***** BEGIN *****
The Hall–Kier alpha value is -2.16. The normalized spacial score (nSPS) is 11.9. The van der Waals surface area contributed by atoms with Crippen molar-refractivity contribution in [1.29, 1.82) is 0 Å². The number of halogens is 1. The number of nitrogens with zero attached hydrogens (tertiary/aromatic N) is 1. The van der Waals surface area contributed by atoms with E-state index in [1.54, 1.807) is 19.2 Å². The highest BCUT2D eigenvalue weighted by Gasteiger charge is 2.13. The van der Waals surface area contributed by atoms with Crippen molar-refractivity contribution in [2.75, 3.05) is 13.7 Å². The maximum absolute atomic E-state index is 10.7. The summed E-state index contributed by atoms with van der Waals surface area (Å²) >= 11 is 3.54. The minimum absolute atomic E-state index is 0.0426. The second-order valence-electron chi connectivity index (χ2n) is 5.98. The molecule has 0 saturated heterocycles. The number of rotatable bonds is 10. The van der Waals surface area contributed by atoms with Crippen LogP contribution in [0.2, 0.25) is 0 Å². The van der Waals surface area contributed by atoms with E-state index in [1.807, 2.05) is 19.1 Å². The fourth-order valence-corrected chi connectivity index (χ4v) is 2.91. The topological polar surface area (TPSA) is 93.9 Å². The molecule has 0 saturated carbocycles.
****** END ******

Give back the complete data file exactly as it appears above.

The Hall–Kier alpha value is -2.16. The normalized spacial score (nSPS) is 11.9. The van der Waals surface area contributed by atoms with Crippen molar-refractivity contribution in [1.29, 1.82) is 0 Å². The number of halogens is 1. The number of nitrogens with zero attached hydrogens (tertiary/aromatic N) is 1. The van der Waals surface area contributed by atoms with E-state index in [1.54, 1.807) is 19.2 Å². The highest BCUT2D eigenvalue weighted by Gasteiger charge is 2.13. The van der Waals surface area contributed by atoms with Crippen molar-refractivity contribution in [2.75, 3.05) is 13.7 Å². The maximum absolute atomic E-state index is 10.7. The summed E-state index contributed by atoms with van der Waals surface area (Å²) >= 11 is 3.54. The minimum absolute atomic E-state index is 0.0426. The second-order valence-electron chi connectivity index (χ2n) is 5.98. The molecule has 0 saturated heterocycles. The number of rotatable bonds is 10. The van der Waals surface area contributed by atoms with Crippen LogP contribution in [0.2, 0.25) is 0 Å². The van der Waals surface area contributed by atoms with E-state index in [1.807, 2.05) is 19.1 Å². The fourth-order valence-corrected chi connectivity index (χ4v) is 2.91. The topological polar surface area (TPSA) is 93.9 Å². The molecule has 0 saturated carbocycles.